Jazz Unlimited for May 8, 2016 will be “Compositions Associated with Miles Davis.” Trumpeter Miles Davis was one of the most important and innovative figures in jazz from 1947 until his death in 1991. But, throughout his career and up until today, the provenance of some of the compositions he claimed as his have been in dispute. We will hear his compositions along with those that are in dispute. They will be played by Miles himself, Charlie Parker, Ray Bryant, J.J. Johnson, Kurt Elling,...

Nanette Boileau, Dakota Territory (still), 2015. HD video, color, sound. Courtesy the artist.
Provided by CAM

Each artist in this year's Great Rivers Biennial addresses individual aspects of living in the Midwest and the influence of various economic factors on those experiences. Jeffery Uslip, the Contemporary Art Museum's d eputy director for exhibitions and programs, said the artists stake claims to individual and complex portraits of living in the broader Midwest. “When you’re in this region the challenges one faces and the issues that come to the fore are so raw and real, they’re not mediated,...

The Kursk Root Icon is annually venerated at Orthodox parishes across North America.
St. Basil the Great Orthodox Church | Facebook

Several Orthodox Christian churches in the St. Louis area are hosting a centuries old icon over the next few days. The Kursk Root Icon is a painting of the Virgin Mary, known as the Theotokos , that is said to date to the 13th century in its namesake town in Russia. The icon, associated with miraculous healings and events, annually travels to the North American parishes that are part of the Russian Church Outside of Russia (which is now a reconciled part of the Russian Orthodox Church).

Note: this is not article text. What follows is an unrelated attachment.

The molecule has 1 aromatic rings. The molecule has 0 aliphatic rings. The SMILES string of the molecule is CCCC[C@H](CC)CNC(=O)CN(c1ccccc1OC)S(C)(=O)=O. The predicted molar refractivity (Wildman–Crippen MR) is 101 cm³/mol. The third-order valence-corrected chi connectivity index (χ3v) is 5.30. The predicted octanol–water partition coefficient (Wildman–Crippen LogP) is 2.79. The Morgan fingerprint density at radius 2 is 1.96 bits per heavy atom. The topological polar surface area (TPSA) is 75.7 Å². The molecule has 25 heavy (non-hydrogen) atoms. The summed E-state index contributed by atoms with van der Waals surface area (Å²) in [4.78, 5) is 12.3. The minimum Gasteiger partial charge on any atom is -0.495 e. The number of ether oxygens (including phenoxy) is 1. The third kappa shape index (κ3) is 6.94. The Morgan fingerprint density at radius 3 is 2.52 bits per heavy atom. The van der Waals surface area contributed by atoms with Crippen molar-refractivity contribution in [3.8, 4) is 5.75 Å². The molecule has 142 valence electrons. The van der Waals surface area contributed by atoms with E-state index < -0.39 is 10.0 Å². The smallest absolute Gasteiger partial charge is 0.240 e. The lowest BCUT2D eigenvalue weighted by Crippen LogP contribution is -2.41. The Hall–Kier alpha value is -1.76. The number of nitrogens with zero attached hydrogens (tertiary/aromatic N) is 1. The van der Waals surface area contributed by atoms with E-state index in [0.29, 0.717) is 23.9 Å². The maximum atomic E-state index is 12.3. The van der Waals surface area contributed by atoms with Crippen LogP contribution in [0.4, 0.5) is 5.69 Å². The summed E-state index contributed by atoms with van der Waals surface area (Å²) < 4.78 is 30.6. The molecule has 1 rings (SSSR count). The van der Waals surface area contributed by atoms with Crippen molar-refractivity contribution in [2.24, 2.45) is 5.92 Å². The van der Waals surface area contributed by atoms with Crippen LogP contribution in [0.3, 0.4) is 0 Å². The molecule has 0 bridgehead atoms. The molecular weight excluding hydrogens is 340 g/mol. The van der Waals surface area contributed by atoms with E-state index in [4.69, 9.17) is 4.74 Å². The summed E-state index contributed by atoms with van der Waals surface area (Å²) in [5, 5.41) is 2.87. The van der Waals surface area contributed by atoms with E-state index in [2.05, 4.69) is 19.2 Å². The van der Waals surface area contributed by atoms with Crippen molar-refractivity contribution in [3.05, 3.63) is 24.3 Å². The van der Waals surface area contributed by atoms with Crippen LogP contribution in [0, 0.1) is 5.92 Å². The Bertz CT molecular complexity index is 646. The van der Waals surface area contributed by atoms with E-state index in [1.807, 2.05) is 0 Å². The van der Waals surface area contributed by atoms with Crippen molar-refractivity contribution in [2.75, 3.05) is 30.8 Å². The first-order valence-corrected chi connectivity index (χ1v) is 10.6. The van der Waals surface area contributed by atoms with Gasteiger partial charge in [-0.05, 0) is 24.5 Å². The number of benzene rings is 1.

After seeing a couple of dazzling special exhibitions at the Metropolitan Museum of Art in New York, I walked over to the galleries of musical instruments. The galleries’ collection of these instruments include approximately 5000 examples from six continents and the Pacific Islands and are from 300 B.C. to the present. The galleries illustrate the development of musical instruments from all cultures and eras. The text panels said that the instruments may be understood in a number of ways: as...

Judi Hampton joined St. Louis on the Air host Don Marsh.
Alex Heuer / St. Louis Public Radio

When it premiered in 1987, the 14-hour documentary series “Eyes on the Prize” was the definitive story of the civil rights movement from 1954 to the mid-1980s . Nearly 30 years later, the documentary series is making a resurgence due, in part, to the efforts of Judi Hampton, whose late brother, Henry Hampton, produced “Eyes on the Prize.” The Hamptons grew up in St. Louis and Judi Hampton continues to live in the area part time. Beginning Friday night, the documentary will be simulcast on...

LAURA HEIDOTTEN | ST. LOUIS PUBLIC RADIO

The split record is a chance for bands to unite fan-bases, reduce album costs, and produce one-off collaborations. Sometimes it’s a chance for well-known groups to support lesser known acts.

Lindy Drew sits at a bus stop on North Grand Boulevard. with St. Louis resident Bryan Gordon after approaching him about her social media photo project, Humans of St. Louis.
Carolina Hidalgo | St. Louis Public Radio

St. Louis photographer Lindy Drew spends her days talking to strangers. If they’re up for it, Drew asks questions like, “What’s the nicest thing anyone has said to you lately?” before asking to take their picture. If you’re on Facebook, you’ve probably seen her project: Humans of St. Louis, also known as HOSTL (pronounced “hostile”).

Kelly Moffitt | St. Louis Public Radio

In 1997, St. Louis jazz vocalist — legend, some do say — Denise Thimes lost her mother to pancreatic cancer. In the wake of that loss, Thimes launched the Mildred Thimes Foundation for Pancreatic Cancer. While she’s held an annual Mother’s Day concert for the past 20 years to pay tribute to her mother, her rock, the reason Thimes sings could be applied to anyone who has lost their mother: maternal sacrifice. “I remember one time, being home from school my sophomore year and my mom was on the...